Tara Albert Square! Hallå Gamla Stan!
In July 2020, I packed up my flat in Manchester and moved to Stockholm. My job has led me to live abroad a lot over the years, but I’d assumed I was finally settled in the UK. The job and the allure of Stockholm were the pull; the ongoing Tory assault on civil society in the UK was more than a little push.
Like many in the UK, I’d been trying to make my small voice heard. I had marched on anti-Brexit demonstrations, and later, I had joined a small group meeting regularly in Albert Square to register a quiet protest against the outrageous attack on democracy that was the proroguing of parliament.
We swapped stories in a make-shift confessional circle one evening, giving an idea of why we were there. One woman told us about her experience in the Estonian Singing Revolution. A man explained that he had a similar educational background to Johnson and his ilk. He stressed how truly damaged these people are, not to garner sympathy for them, but to bring home just how psychologically unrestrained their capacity for cruelty and destruction actually is.
I talked about my grandparents, working class people who had struggled through two world wars and more. They had conveyed to me their pride in the healthcare and pension rights they had earned, rights resented ever since by the Rees-Moggs of this world, rights which Brexit would, crucially, make easier to trash.
It was tough to leave people in the UK, and grasping a new language and culture in your 50s turns out to be something of a challenge. But I am glad I came. The Swedish Model has many positives. Stockholm is beautiful and, in my experience, welcoming. The seasons are dramatically defined. You can pop on a boat as easily as a bus. You can, I kid you not, contact an actual person in the tax office!
I am, of course, still learning about the way things work here, about the famous Swedish Model, both the ideal and the reality, and about the machinations of the PR system here. However, a couple of recent events revealed a lot.
Sweden’s first woman Prime Minister! Oh wait …
A famous review of Samuel Beckett’s wondrous Waiting for Godot called it ‘a play where nothing happens, twice’ (but where the audience is nevertheless transfixed). In November 2021, Magdalena Andersson (‘rs’ pronounced ‘sh’ in Swedish) became Sweden’s first woman PM, twice. And plenty happened…
Andersson was bounced back and forth by a flurry of reactive activity among members of her governing coalition. This involved concessions on pensions to the Left Party (a new David, fresh from successfully flexing its muscles against the previous government) in return for their support, meaning Andersson was able to become PM.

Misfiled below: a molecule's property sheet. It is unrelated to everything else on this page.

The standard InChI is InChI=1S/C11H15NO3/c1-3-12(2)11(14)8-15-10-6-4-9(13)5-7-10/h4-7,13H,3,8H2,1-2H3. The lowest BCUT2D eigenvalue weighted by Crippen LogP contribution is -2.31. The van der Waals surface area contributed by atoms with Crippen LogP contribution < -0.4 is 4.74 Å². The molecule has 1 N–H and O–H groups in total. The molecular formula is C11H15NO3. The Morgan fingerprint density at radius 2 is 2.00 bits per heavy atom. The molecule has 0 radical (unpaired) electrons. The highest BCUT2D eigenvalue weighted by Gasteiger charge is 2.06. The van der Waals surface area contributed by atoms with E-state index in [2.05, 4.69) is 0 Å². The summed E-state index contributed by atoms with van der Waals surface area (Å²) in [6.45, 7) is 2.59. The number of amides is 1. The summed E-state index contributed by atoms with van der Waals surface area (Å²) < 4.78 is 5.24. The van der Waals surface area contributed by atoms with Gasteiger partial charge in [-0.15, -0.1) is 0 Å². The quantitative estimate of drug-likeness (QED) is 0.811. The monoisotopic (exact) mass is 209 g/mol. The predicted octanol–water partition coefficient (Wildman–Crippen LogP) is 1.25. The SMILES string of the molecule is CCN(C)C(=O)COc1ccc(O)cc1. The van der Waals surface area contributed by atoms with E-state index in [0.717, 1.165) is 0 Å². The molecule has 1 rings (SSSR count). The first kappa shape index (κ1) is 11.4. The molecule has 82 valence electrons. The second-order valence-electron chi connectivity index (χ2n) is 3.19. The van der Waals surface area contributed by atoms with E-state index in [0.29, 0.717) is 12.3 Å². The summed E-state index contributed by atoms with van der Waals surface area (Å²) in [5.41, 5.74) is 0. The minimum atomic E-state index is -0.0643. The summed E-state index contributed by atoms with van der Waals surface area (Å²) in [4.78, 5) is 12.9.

But the Centre Party took umbrage at the concessions given to the left, and withdrew their support for the government, meaning the opposition’s budget was voted in. At this, the Greens promptly left the government. And so Sweden’s first woman PM was forced to resign after a mere seven hours in the job.
Those who oppose PR will hold this up as an example of why it doesn’t work. But actually, to me, it just about seemed to be a system going through its (admittedly somewhat tortuous) paces. There was a feeling that there was a process which would probably work itself out in the end. Andersson finally did become PM.
The politician, the cleaner and the cup of coffee
At about the same time as the words ‘Boris Johnson … skandal … Prince Andrew … skandal’ were wafting across the airwaves, Sweden had its own scandal, serious in itself, but not on the same level as the shameful stuff emanating from the UK. It did, however, throw an interesting light on Sweden.
A cleaner at the PM’s private villa (general word for a detached house here) was found to be living illegally in Sweden. The government response was a masterclass in poor communication, with obfuscation and evasion only serving to make a bad situation worse.
Yet the incident also offered an insight into the employment divide in Sweden. The dubious practices of the cleaning company were reported, but there seemed to be relatively little room for discussion of the wider issues involved, i.e. the Swedish ‘skuggekonomi’ (shadow economy), where workers without residency status work for low wages in poor conditions, and where companies construct elaborate schemes to keep it all hidden.
This situation contrasts starkly with the situation for people like me, protected by strict laws on collective bargaining between unions and employers. It is notable that the unions here back the Swedish government in their cautious approach to The EU’s Minimum Wage Directive, so confident are they in the strength of collective bargaining in the country.
When the Swedish newspaper Dagens Nyheter reported on the villa incident, they noted that another minister once hadn’t even dared accept a take-away coffee for fear the company providing it might not have a ‘kollektivavtal’ (collective agreement). The minister’s reaction was meant to highlight the importance of the Swedish Model and nervousness over how ministers are perceived.
For me, it speaks of the integrated role unions play here in contrast with their weakened UK counterparts, while also throwing two sides of Sweden into uncomfortable juxtaposition.
There’s always fika…
2022 will be a good opportunity to see a PR election up close. Whatever happens, I somehow doubt suitcases of wine will play a role. For one thing, they’d have to join the Friday queue at Systembolaget, the sole, government-run, alcohol shop. For another, the Swedish tradition of fika is much more likely to feature. TV coverage of Stefan Löfven, the previous PM, resigning in November showed him smiling and shaking hands over coffee and a plate of biscuits.
I can’t quite imagine Johnson exiting in such a seemly fashion.